Down a lonely stretch of Sonoran desert highway
south of Tucson, Ariz., lies the washboarded pull-off
for Interstellar Light Applications. Visitors don’t have
to wait for the dust to settle to lay eyes on ILA’s majestic moonlight collector, towering 6 stories high and
60 feet across, and weighing in at a healthy 25 tons.
Science enthusiast Richard Chapin conceived of
the collector when a close friend was faced with a
terminal illness. Chapin was intrigued by research
on full-spectrum light therapy, which had been conducted mostly using artificial light sources.
Photograph by David Olsen
Chapin wondered if the unique spectrum of
moonlight might have been overlooked. The sublime
lunar glow carries slightly different frequencies than
sunlight, with more reds and yellows. It’s no secret
that moonlight is essential to a variety of life forms
on Earth, but could it be used to aid the ailing?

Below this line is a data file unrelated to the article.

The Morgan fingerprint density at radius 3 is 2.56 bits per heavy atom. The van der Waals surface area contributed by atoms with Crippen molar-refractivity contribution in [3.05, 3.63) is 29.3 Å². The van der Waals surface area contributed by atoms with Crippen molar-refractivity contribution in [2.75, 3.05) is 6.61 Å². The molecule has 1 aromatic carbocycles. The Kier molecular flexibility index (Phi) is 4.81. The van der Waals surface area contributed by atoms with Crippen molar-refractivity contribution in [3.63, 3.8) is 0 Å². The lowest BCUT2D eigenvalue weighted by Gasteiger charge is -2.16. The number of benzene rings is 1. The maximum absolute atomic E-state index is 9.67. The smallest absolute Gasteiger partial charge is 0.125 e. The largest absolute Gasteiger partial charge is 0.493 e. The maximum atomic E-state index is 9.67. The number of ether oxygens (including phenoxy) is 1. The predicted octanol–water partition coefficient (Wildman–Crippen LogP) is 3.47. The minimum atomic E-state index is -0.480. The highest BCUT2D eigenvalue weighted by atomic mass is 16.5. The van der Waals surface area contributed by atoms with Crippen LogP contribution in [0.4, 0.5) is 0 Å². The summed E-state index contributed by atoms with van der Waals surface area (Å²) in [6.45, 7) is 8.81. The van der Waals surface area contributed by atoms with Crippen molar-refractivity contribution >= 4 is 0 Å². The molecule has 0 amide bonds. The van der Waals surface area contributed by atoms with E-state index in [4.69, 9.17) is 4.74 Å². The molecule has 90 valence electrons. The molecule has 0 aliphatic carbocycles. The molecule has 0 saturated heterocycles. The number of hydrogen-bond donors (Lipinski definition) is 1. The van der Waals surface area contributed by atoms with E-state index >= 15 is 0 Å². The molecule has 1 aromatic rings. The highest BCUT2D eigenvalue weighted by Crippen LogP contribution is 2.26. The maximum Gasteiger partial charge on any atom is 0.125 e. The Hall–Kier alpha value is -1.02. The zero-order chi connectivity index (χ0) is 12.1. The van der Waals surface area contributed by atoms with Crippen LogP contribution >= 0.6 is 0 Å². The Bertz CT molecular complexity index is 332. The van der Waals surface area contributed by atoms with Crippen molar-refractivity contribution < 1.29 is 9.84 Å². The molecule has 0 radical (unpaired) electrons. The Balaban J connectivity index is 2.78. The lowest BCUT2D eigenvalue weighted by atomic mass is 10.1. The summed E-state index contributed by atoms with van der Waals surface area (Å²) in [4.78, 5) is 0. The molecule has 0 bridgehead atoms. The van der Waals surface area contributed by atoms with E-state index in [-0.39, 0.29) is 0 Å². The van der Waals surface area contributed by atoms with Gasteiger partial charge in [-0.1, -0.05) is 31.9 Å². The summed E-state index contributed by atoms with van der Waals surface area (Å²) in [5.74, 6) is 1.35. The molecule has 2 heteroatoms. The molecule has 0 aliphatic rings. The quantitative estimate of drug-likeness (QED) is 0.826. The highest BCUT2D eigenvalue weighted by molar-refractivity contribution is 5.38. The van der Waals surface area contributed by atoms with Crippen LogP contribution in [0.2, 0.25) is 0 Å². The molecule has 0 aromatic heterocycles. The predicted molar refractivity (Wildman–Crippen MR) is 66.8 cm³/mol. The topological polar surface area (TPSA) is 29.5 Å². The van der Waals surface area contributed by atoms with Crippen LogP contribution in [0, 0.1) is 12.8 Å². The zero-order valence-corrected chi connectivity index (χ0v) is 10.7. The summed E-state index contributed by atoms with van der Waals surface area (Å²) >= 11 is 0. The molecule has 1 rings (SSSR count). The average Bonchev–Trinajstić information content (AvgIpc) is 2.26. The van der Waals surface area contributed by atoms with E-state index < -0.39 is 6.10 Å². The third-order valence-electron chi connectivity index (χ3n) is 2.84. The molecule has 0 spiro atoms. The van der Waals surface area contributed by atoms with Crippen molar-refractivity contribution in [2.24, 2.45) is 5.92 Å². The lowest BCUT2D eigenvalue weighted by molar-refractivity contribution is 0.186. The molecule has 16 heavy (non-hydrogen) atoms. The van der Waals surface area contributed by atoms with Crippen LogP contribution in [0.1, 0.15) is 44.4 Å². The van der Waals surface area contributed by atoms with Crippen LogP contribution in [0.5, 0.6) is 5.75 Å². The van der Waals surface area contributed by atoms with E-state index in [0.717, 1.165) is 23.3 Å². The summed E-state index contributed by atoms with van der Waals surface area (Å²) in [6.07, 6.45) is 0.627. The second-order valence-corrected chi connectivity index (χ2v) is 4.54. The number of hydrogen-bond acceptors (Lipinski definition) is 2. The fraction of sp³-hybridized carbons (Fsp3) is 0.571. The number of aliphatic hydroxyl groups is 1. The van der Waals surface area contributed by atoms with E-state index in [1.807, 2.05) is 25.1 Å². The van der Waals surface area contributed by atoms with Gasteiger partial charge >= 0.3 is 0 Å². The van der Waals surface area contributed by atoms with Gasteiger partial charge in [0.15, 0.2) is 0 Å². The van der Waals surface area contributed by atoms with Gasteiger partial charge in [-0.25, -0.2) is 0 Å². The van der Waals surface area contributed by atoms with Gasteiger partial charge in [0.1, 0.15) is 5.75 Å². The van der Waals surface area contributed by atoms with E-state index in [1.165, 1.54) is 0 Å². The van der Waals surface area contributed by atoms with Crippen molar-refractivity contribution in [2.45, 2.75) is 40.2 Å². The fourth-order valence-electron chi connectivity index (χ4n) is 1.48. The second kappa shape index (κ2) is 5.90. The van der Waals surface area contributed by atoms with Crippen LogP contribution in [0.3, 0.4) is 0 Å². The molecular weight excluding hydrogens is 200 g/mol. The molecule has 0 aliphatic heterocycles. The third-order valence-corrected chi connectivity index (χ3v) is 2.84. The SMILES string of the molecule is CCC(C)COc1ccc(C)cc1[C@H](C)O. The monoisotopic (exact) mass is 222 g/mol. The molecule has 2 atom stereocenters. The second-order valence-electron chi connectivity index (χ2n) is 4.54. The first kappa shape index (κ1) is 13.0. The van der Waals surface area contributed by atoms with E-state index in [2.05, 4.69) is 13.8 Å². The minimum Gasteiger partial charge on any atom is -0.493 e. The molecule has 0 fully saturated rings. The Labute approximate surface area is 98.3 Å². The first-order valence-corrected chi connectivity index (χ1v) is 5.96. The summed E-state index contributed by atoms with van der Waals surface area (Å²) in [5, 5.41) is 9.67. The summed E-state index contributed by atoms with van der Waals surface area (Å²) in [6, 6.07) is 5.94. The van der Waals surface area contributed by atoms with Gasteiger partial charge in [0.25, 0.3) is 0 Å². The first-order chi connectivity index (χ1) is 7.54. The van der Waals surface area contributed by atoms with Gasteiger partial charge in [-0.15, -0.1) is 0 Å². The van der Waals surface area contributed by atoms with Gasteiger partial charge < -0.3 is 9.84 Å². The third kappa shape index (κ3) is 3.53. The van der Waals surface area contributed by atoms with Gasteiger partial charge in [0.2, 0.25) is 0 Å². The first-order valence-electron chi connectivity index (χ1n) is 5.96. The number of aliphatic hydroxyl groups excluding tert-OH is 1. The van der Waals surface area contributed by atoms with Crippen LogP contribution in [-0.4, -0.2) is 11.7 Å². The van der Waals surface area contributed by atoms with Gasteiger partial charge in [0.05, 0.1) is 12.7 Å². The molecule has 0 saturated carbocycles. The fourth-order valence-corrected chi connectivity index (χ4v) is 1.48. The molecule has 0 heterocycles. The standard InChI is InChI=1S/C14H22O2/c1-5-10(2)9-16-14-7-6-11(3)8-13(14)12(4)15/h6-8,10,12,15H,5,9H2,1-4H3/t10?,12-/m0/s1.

Chapin collaborated with a crew of passionate
engineers, telescope makers, and astronomers to
design the collector. Comprised of 84 mirrored
panels, each 4 feet by 8 feet, the “non-imaging
optical array” is parabolic, hydraulic, and rotates 360
degrees with a mere 5hp motor. To weather the harsh
desert conditions, the panels are made of a unique
sandwich construction, with materials like aluminum
honeycomb chosen for lightness, rigidity, and stability.
The collector is steered with amazing precision;
the light can be focused on an area as small as 1mm
or as large as 10 feet across. Due to the high volume
of visitors, folks are allotted only a few minutes in its
light, longer for those with serious illnesses.
Richard and his wife, Monica Chapin, are focused
on promoting research and gaining scientific backing.
They’ve worked with University of Arizona geoscien-tists who documented molecular changes in quartz
crystals exposed to the collector for 45 minutes.
Believers abound, as witnessed by the exuberance of visitors and the testimonials on the ILA
website. On any given full moon, folks from far and
wide make the pilgrimage, hopeful that a solution
could really be that simple, natural, and abundant.
>>Interstellar Light Applications: starlightuses.com